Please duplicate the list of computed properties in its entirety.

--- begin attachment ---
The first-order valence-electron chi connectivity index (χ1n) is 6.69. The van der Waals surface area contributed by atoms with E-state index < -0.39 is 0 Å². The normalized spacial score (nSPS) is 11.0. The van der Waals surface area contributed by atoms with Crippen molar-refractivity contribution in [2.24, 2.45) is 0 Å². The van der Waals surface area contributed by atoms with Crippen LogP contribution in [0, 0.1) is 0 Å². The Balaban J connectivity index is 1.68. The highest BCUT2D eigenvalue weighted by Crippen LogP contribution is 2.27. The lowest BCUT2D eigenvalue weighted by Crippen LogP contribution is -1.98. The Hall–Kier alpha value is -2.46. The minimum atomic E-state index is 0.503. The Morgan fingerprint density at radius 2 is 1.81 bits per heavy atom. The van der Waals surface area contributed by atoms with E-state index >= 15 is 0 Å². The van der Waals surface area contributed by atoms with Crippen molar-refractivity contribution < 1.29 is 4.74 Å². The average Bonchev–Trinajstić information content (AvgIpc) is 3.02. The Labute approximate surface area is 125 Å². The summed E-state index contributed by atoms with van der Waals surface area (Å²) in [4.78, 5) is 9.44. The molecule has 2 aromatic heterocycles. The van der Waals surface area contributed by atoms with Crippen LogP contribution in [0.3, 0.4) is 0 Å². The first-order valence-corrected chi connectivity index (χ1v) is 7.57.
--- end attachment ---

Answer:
The first-order valence-electron chi connectivity index (χ1n) is 6.69. The van der Waals surface area contributed by atoms with E-state index < -0.39 is 0 Å². The normalized spacial score (nSPS) is 11.0. The van der Waals surface area contributed by atoms with Crippen molar-refractivity contribution in [2.24, 2.45) is 0 Å². The van der Waals surface area contributed by atoms with Crippen LogP contribution in [0, 0.1) is 0 Å². The Balaban J connectivity index is 1.68. The highest BCUT2D eigenvalue weighted by Crippen LogP contribution is 2.27. The lowest BCUT2D eigenvalue weighted by Crippen LogP contribution is -1.98. The Hall–Kier alpha value is -2.46. The minimum atomic E-state index is 0.503. The Morgan fingerprint density at radius 2 is 1.81 bits per heavy atom. The van der Waals surface area contributed by atoms with E-state index >= 15 is 0 Å². The van der Waals surface area contributed by atoms with Crippen molar-refractivity contribution < 1.29 is 4.74 Å². The average Bonchev–Trinajstić information content (AvgIpc) is 3.02. The Labute approximate surface area is 125 Å². The summed E-state index contributed by atoms with van der Waals surface area (Å²) in [4.78, 5) is 9.44. The molecule has 2 aromatic heterocycles. The van der Waals surface area contributed by atoms with Crippen LogP contribution in [0.3, 0.4) is 0 Å². The first-order valence-corrected chi connectivity index (χ1v) is 7.57.